The Fed is going to cause ‘unspeakable calamites’ if they keep hiking, according to Barry Sternlicht

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Barry Sternlicht, CEO, Starwood Capital Group 
Scott Mlyn | CNBC

The Federal Reserve’s aggressive rate hike path – an attempt to calm the highest inflation in decades – is set to cause damage to the global economy if the central bank keeps going, according to billionaire Barry Sternlicht.

“They are going to cause unbelievable calamites if they keep up their action, and not just here, all over the globe,” said the chairman and CEO of Starwood Capital Group on CNBC’s “Squawk Box” Tuesday. Instead, the Fed should move slower and look more closely at economic data, he said.

The Federal Reserve has so far this year delivered three 0.75 percentage point interest rate hikes to quell high inflation. In addition, at its latest meeting it signaled that at least one more 0.75 percentage point rate hike is in the cards this year.

He noted that the Fed’s actions, which have boosted the U.S. dollar, are already scrambling global currency markets. Many currencies including the yen, euro and pound have lost value against the dollar. These changes can put a wrench in global trade.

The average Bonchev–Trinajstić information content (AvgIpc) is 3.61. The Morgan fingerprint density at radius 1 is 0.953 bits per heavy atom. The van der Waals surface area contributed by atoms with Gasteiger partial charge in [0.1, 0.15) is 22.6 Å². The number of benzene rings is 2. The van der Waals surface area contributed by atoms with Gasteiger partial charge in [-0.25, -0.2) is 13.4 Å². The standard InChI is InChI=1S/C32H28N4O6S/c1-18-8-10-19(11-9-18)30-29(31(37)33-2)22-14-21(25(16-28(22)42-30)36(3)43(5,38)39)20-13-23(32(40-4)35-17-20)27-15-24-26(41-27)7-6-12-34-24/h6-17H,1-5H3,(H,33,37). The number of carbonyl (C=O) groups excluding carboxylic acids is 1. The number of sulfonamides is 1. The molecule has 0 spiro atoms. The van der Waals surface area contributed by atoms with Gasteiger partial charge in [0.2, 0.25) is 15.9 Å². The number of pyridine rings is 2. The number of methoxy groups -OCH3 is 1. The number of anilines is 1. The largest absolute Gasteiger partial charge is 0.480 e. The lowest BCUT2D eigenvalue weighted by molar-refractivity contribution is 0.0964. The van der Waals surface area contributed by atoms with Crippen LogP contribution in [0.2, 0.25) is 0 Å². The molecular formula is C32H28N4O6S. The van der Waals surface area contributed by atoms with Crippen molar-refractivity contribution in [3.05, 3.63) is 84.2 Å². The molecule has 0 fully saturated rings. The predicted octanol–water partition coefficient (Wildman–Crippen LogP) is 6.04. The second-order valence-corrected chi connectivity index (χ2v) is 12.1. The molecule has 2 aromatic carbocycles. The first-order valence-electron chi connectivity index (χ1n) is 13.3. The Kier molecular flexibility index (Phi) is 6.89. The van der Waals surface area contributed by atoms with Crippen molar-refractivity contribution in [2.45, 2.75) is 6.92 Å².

He also sees the Fed as misunderstanding the cause of high inflation, which is from massive financial stimulus packages that went out as economies were reopening from coronavirus pandemic lockdowns.

“Now that we’re building momentum and people are getting employed and wages are rising, they want to stomp on the whole thing and end the party,” he said.

Fed Chair Powell is 'the captain driving the Titanic into the ocean,' says Barry Sternlicht

But, too much action probably isn’t necessary – while U.S. consumers are still spending, it’s inevitable that they will slow purchases as stimulus money runs out. Data is already showing this in some areas – car purchases have slipped, as have housing sales, as rates increase. In addition, the $36 trillion rout in the stock market this year has also slowed purchasing power.

If the Fed continues to tighten, businesses will put off hiring and investment decisions, capital spending will slow and tech stocks – which have already been hit by higher interest rates – will continue to struggle, he said.

“The Fed has to stop and just look at the data,” he said, adding that the central bank needs to focus on the real economy. “The equity market and the bond market move overnight on the Fed but the real economy takes time.”

He said if the war in Ukraine resolves more quickly than expected that will be a positive for the global economy as will China’s eventual reopening.

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